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Editor's Corner: Let’s talk about the obvious

This is not breaking news ... most people have heard it, but it is well to keep it in mind. President Trump may not need to rush to build the wall between Mexico and the U.S.

That is because he has ordered the strict enforcement of immigration laws, which has slowed the flow of illegal immigrants into the United States by some 76 percent.

Instead of building a wall right now, he is building and expanding detention centers to keep illegal border-crossers until they can be legally deported.

You may or may not think that is a good thing, depending on where you stand on the illegal immigrant question, but the facts are clear: The Obama days of winking and nodding at the ever-growing flow of illegal immigrants is over.

“When you get here, it is likely you are going to get caught. You are going to be returned to your country,” Homeland Security Spokesman David Lapan told The Washington Times in early May.

Apprehensions of illegal border crossers have dropped dramatically. The Tucson sector used to record some 70,000 apprehensions a month. In May, that number was down to about 1,500.

This has caused tremendous governmental angst in Mexico, Guatemala, El Salvador and Honduras, countries which attempt to get rid of their poverty problems by shipping them north.

Those are cruel policies, basically the result of communist, socialist or extreme right-wing governments — all of which claim to be democracies but which actually are totalitarian setups that are democratic in name only.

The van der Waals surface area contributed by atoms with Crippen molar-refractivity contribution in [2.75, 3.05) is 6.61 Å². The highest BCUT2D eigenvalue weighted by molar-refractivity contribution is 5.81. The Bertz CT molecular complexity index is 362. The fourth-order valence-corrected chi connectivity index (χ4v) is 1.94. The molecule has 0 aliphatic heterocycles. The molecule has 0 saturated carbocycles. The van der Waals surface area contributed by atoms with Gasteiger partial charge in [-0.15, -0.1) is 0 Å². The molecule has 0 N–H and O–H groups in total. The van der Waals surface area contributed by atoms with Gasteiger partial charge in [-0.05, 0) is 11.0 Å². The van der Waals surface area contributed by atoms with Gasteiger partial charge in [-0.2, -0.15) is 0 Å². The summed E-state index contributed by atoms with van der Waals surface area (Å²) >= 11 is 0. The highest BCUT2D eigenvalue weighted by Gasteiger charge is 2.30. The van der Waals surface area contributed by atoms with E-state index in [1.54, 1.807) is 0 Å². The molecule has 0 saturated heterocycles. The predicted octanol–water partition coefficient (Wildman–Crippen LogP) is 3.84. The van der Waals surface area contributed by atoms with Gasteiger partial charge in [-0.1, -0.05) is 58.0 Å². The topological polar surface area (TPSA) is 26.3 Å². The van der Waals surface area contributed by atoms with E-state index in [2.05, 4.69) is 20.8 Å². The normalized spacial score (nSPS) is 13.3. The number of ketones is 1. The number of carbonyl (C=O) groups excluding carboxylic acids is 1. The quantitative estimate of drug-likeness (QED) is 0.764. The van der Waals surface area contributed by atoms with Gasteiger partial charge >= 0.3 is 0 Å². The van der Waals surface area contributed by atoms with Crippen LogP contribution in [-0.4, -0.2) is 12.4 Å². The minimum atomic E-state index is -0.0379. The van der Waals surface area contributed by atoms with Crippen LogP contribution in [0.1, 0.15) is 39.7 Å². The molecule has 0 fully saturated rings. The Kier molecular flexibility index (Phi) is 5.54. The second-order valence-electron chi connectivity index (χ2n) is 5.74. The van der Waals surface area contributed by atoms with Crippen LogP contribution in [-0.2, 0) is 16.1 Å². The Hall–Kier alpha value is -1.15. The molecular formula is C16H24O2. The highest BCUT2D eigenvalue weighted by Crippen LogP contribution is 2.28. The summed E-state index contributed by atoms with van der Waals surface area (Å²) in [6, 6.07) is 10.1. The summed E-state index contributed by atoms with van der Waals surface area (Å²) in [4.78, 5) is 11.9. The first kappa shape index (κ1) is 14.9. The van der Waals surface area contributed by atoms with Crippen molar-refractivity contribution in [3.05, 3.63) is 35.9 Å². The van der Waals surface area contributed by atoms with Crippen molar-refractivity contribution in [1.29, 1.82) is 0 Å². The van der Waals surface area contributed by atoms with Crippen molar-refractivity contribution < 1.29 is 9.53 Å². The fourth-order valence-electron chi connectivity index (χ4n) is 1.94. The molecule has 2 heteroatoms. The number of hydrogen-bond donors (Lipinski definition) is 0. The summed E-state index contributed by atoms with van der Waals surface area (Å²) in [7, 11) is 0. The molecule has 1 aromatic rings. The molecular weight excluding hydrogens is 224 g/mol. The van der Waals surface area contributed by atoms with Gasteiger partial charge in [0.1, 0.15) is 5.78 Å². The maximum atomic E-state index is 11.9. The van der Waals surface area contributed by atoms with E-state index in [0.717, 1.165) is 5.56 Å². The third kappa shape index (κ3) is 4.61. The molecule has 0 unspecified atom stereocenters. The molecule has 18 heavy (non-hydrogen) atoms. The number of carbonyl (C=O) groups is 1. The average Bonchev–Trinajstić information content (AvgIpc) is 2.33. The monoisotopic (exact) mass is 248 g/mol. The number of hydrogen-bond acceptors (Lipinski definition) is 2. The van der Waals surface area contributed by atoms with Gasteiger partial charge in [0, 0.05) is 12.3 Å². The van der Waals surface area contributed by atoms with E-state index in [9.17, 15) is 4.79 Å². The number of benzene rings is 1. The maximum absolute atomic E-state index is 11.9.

The poverty in those countries is largely the fault of the governments that rule them.

Take the Republic of Honduras — please. That unfortunate country’s constitution, adopted in 1982, has been amended many times, mainly to try to prevent any reforms. In just 2016, the Honduran Supreme Court struck down several constitutional articles that would have established presidential term limits. Meaning, of course, that totalitarians could run the country for as long as they could hold power through force.

Here is what the CIA’s World Fact Book says about the Honduran economy:

“Honduras, the second-poorest country in Central America, suffers from extraordinarily unequal distribution of income, as well as high underemployment. While historically dependent on the export of bananas and coffee, Honduras has diversified its export base to include apparel and automobile wire harnessing.”

It is no wonder that Hondurans, particularly the young, think of little else than trying to escape the poverty prison of their country and head north.

They go first to El Salvador, where they find no opportunity or relief; then on to Guatemala, then finally to Mexico, which can’t get rid of them fast enough.

Other countries feel we should be quicker to help these poor people — and Obama tried, without solving the other side of the question, which is: How can this country absorb such an influx without harming itself?

Now, the turnstile is going the other way.

We don’t have a good enough system of helping qualified immigrants into the United States legally. The rules are outdated.

Trump’s policies have created a pause. Let’s hope the Congress can use that time to re-craft better immigration policies.


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